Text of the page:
Can everyone agree that all this populist talk about "two Americas" and "tax cuts for the rich" and "widening gaps between the rich and the middle class" is just meant to scare the country into voting for people who want to pit us against each other? If we're worried about how much more cushy someone's lifestyle is compared to everyone else's already-super-cushy lifestyle, we've got our priorities screwed up.

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autie 6 years ago

Maybe that piece is that Mobil/Exxon etc are the producers. And the refinery. And the transportation. Packaged deal?

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Windlass 6 years ago

So, according to Marion's link to the CNN video, the crude oil producers take the biggest slice of the money pie, but....American oil companies post the astronomical profits? The video didn't explain that whole side of it.

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Windlass 6 years ago

How many smart dead people are there now, anyway? Is it still 4,000?

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bobberboy 6 years ago

No, absolutly not. That tax revenue should be used to develope altrnative energy sources.

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sjschlag 6 years ago

No tax breaks for profitable companies.No artificially deflated gasoline prices. If it's to expensive to get from point A to point B with Gasoline, maybe it's time to re-think how we get around.Time to invest in public transit and human powered vehicles.

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Windlass 6 years ago

The people who voted "yes" are the smart people.Smart people don't wind up dead trying to steal what doesn't belong to them.

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Windlass 6 years ago

Pretty overwhelming NO, which means they'll keep doing it.

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prospector 6 years ago

Should farmers continue to receive tax breaks with record commodity prices? Corn has gone from under $2.00 to around $6.00. Wheat is up 300% over the record price set in 1996.http://futures.tradingcharts.com/chart/CN/Mhttp://www.upi.com/NewsTrack/Business/2008/02/16/wheat_prices_reach_nearly_20_a_bushel/9975/Wheat price rises outstrip oilhttp://www.upiasiaonline.com/Economics/2008/03/18/wheat_price_rises_outstrip_oil/5716/----------------------------------------------Anonymous usergccs14r (Anonymous) says:Bring back the Windfall Profits Tax.----------------------------------------------FYI, this was a tax on US production. In part, it was responsible for the loss of hundreds of thousands of US jobs in the oil and gas industry. US onshore production went from 3.2 MBOPD (million barrel oil per day) in 1979 to 1.8 MBOPD in 2007. gccs14r, which part did you like about it? The loss of US jobs, the loss of US production, or the government bureaucracy.http://www.taxhistory.org/thp/readings.nsf/cf7c9c870b600b9585256df80075b9dd/edf8de04e58e4b14852570ba0048848b?OpenDocument--------------------------------------------gccs14r writes:"When it got to $50 a barrel, folks started uncapping wells in the U.S."Baloney. When a well is plugged, the pipe is pulled and the hole filled with cement. There is no "uncapping" to be done. It costs $250,000 to drill and complete a typical Kansas oil well. A typical well in Kansas produces just over 2 barrels a day. So at $100/barrel, it takes three and a half years to recoup the money you have spent. This does not take into account the dry holes a company could have drilled and recouped nothing.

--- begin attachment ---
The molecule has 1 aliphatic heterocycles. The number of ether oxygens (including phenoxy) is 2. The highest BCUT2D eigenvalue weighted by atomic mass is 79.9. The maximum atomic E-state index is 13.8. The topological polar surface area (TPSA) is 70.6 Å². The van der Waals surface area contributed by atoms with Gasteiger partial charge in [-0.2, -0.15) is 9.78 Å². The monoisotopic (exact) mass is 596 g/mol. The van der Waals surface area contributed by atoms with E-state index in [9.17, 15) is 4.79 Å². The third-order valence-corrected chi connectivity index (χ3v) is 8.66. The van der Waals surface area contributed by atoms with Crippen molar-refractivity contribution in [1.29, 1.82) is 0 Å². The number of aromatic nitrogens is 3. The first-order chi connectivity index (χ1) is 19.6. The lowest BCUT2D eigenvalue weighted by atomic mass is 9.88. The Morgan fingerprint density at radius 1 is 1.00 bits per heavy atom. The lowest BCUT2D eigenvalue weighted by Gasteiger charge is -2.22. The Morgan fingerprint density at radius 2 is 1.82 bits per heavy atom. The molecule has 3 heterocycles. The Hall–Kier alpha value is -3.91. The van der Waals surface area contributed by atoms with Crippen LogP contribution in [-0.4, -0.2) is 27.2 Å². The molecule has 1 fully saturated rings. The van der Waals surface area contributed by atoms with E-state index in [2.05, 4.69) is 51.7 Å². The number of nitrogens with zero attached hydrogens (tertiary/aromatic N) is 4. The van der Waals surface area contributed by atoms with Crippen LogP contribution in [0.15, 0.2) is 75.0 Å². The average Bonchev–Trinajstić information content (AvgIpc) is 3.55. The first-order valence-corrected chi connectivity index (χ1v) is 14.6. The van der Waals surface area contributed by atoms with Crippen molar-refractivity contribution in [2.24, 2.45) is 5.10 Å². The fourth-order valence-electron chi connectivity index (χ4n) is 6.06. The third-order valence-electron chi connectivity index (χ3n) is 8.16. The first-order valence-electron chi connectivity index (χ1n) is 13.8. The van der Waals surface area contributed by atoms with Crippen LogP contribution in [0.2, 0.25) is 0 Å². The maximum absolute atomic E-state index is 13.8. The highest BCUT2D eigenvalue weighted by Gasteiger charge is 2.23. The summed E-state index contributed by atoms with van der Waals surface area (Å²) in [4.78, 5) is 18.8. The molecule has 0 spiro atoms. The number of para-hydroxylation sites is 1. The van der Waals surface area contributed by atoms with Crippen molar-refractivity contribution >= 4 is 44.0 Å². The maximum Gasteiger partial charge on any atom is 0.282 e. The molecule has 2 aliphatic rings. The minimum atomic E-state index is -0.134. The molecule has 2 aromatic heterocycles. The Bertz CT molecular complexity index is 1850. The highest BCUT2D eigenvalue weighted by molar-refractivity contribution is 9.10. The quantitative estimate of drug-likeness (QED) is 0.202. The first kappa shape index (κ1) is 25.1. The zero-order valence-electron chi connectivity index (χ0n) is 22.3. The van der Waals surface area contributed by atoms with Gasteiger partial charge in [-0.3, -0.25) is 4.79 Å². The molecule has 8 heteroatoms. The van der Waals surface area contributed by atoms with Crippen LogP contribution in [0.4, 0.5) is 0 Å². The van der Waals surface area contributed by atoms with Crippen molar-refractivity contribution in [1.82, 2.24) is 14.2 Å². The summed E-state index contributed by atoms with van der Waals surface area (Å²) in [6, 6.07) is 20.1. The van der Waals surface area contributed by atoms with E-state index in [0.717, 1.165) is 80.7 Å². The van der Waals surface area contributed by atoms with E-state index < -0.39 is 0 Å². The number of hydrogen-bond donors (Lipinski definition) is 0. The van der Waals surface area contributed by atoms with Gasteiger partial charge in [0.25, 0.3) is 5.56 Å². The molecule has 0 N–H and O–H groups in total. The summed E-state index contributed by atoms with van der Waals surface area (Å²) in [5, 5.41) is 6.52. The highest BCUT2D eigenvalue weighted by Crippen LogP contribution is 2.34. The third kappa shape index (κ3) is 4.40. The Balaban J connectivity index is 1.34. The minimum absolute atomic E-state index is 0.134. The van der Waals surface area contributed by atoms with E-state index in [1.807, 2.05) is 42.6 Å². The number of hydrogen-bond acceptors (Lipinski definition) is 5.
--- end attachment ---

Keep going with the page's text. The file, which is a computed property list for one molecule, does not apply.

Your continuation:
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autie 6 years ago

So that report on CNN? $2.00 goes to the producers? But it doesn't tell us how much it cost them to produce. Only what they took out of the 3.29. That is not all that enlightening. Maybe it only cost a quarter to produce; Or 1.99. I don't know.

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mom_of_three 6 years ago

question - honest answer please - I assumed the price of gasoline is so high because it costs more to buy and produce and the costs were passed onto us, the consumer. So why did the oil companies post such big profits last quarter? Are they just out to make money while they can?

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gccs14r 6 years ago

At $12 a barrel in the mid-80s, crude oil was unprofitable here, but still profitable elsewhere. When it got to $50 a barrel, folks started uncapping wells in the U.S. Oil is up around $100 a barrel now. Sounds like at least 100% profit for well operators, and maybe as much as 800% profit. Gas station operators are still running on thin margins, because they're having to pay jacked-up wholesale prices. BigOil is laughing all the way to the ballot box.

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canyon_wren 6 years ago

Some interesting comments here with food for thought. I learned a few things. Thanks for the info!

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myvotecounts 6 years ago